The early connection between the Turks Island salt rakers and the government in the Bahamas who were in charge of these Islands was not a happy one. It was clear that the Bahamas benefited from its association with the Turks Islands, taking as much as 25% of all revenue raised through salt sales as taxes, but there was little benefit in the opposite direction. It was no wonder that the salt rakers opposed this rule when and wherever they could. The Kings Agent Andrew Symmer was clearly on the side of the salt rakers and allowed an illegal free port to operate from Grand Turk, much to the disgust of the Bahamas Assembly who saw precious revenue being lost. This free port allowed illegal trade with and between French, Spanish, British and Bermudan ships. It is only with recent investigation into this period that the items being traded have been better understood. In a letter to Governor Shirley of the Bahamas, Sam Gambier, who was sent to Grand Turk to assess the situation in October 1770, wrote: “Two hundred sail of vessels had discharged their cargoes here, and taken in others, several of which were French & Spanish vessels laden with sugars, melasses, coffee, rum wines etc. which they had exchanged for rice, flour, pork and beef, lumber, naval stores, negroes, salt etc.” (CO23/19).
An earlier list made in 1769 of ships and their cargoes clearly show a limited slave trade taking place on Grand Turk (CO23/19). The entries included the following:
–Commander Peter Humphrys – Sloop ‘’Speedwell’‘ – arrived June 9th from Domenica with 16 new negroes, 1 Cask Oyle – Loaded – 550 bush. Salt, 5 hhd Melasses, 8 hhds sugar – bound for N. Carolina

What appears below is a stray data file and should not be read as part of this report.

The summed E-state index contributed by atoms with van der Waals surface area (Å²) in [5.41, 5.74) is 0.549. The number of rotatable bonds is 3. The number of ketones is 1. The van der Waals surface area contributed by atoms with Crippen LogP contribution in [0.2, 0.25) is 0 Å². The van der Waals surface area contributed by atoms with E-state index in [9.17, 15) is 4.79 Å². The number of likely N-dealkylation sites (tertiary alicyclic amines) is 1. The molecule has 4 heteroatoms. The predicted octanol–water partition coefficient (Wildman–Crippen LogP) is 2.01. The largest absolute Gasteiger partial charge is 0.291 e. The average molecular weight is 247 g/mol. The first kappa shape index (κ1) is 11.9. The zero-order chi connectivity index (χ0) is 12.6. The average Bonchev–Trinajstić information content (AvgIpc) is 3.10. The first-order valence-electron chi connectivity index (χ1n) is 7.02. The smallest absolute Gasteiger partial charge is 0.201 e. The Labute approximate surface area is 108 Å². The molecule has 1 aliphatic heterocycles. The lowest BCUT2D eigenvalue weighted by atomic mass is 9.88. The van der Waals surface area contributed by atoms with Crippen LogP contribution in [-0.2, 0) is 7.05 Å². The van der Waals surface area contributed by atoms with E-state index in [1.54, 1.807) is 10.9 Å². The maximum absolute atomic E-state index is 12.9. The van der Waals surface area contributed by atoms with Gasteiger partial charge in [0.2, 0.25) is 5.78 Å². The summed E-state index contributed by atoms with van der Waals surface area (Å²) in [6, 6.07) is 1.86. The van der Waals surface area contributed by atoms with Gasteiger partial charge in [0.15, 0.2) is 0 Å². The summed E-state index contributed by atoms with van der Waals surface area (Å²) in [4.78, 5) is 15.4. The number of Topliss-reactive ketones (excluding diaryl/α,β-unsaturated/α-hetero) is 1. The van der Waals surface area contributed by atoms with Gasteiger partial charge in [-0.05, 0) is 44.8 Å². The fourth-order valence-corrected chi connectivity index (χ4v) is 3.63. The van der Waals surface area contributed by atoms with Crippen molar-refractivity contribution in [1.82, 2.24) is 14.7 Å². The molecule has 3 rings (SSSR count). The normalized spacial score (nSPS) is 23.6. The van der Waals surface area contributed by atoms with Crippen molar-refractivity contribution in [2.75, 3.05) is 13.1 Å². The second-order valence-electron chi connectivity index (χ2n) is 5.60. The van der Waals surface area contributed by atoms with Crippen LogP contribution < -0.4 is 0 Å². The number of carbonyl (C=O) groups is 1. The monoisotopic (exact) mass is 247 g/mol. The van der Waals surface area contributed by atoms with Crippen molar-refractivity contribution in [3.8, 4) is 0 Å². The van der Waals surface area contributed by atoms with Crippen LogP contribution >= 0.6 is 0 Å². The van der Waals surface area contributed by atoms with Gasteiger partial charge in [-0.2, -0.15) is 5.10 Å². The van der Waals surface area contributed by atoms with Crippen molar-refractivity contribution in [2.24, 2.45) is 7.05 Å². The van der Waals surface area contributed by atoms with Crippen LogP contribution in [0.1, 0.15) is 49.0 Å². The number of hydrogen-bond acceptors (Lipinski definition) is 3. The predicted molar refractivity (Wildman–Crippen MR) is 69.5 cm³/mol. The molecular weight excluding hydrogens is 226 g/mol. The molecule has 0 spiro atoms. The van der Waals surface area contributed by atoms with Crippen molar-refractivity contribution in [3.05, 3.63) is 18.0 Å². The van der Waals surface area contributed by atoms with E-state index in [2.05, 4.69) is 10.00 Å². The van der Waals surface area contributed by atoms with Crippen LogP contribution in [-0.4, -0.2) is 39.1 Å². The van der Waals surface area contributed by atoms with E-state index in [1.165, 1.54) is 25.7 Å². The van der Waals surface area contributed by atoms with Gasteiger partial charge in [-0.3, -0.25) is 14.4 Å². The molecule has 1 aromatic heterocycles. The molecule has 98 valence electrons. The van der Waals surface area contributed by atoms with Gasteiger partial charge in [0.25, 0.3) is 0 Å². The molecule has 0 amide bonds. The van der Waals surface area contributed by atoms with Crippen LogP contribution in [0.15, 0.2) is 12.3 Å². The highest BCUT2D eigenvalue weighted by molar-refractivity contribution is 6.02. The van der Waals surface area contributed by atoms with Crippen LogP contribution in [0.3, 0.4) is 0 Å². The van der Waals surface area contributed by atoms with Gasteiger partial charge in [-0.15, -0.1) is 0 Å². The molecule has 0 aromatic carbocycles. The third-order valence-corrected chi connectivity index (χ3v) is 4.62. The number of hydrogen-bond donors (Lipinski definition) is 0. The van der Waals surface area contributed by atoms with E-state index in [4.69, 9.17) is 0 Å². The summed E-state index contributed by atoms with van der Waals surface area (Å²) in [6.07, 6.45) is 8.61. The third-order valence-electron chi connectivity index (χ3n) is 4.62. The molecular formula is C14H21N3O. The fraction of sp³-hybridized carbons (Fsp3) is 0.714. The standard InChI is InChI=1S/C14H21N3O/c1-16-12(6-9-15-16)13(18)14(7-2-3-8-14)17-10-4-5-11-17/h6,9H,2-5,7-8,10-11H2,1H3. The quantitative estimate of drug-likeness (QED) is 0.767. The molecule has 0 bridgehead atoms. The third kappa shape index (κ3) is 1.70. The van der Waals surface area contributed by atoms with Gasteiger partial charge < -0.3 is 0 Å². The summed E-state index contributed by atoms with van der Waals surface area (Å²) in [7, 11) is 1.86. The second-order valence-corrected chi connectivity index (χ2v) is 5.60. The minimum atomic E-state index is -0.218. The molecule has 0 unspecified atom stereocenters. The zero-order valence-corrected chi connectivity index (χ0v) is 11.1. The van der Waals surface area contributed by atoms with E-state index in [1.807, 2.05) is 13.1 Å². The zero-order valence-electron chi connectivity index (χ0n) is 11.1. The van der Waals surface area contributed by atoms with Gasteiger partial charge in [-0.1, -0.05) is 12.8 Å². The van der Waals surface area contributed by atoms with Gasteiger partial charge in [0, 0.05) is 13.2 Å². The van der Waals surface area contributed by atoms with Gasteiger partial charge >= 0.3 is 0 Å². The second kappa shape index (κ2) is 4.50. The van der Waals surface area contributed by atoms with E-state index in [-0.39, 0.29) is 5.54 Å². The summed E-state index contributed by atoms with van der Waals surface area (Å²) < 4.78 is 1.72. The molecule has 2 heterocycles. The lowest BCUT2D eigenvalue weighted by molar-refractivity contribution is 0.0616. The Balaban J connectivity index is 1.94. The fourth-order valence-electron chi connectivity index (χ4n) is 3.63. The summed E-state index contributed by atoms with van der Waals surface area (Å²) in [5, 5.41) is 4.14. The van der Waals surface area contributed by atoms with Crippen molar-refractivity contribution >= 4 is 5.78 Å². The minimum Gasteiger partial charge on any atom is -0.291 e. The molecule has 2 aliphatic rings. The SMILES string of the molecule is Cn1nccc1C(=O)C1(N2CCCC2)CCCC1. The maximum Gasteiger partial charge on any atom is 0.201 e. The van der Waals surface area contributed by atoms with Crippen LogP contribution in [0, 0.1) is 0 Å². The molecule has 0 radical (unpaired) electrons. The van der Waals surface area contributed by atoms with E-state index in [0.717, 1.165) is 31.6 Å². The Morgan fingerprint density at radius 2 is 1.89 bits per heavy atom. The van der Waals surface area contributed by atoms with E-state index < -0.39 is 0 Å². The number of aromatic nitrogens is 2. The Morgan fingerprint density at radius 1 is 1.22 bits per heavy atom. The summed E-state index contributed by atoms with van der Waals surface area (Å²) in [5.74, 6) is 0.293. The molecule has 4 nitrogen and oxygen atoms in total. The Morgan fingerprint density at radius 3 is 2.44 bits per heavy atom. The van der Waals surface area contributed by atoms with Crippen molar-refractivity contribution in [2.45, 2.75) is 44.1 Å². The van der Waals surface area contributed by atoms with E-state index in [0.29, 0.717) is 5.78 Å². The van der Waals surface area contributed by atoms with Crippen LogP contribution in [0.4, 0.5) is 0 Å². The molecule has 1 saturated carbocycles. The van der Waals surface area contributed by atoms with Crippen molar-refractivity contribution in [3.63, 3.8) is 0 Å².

–Commander John La Targue – Brigantine “St, John Baptiste”- arrived June 10th from Santo Domingo with 24 hhds sugar – Loaded 11 new negroes – bound for Cape Francois
–Commander Wr. LaBlane – Sloop “St Jacques’‘- arrived June 16th from St. Domingo with 45hhds Melasses, 30 hhds sugar – Loaded 18 000 feet plank, 3000 shingles, 8000 bricks, 12 new negroes, Bound for St. Domingo
–Commander Benja. Stiles – Sloop “Harlequin” arrived June 15th from St. Eustatia – with 16 new negroes – Ballast, Bound for Caicos Islands
–Commander Alexander Cumbes – Sloop ‘’Polly’‘ arrived June 16th from St. Domingo with 14 hhds sugar – Loaded 5 new Negroes, 50 barr, flour – Bound for St. Domingo
–Commander Bargo – Sloop ‘’Rosarios” arrived June 26th from St. Domingo with 11 hhds Sugar, 6 hhds Melasses, 12 bags coffee, 3 barl,??, 3 loaves sugar, 2 hhds Claret – Loaded 11 new negroes, 5000 Staves, -Bound for St. Domingo
–Commander Bazptiste martin – Sloop ‘’ Friendship’‘ arrived June 21st from St. Domingo with 10 hhds Sugar, 4 hhds Melasses – Loaded 200 bush. salt, 6 new negroes, 30 barl pork – Bound for St. Domingo
–Commander Anthony Ancone – Schooner ‘’Pecue’‘ arrived July 6th from St. Domingo with 6 hhds Sugar, 1 case Wine – Loaded 12 barl. Mackrell, 10 barl. Herrings, 1000 Red Oak Staves,6 new negroes – Bound for Cape Francois
This free port was gradually reduced and came to an end with the setting up of a customs house in Grand Turk to collect the relevant duty.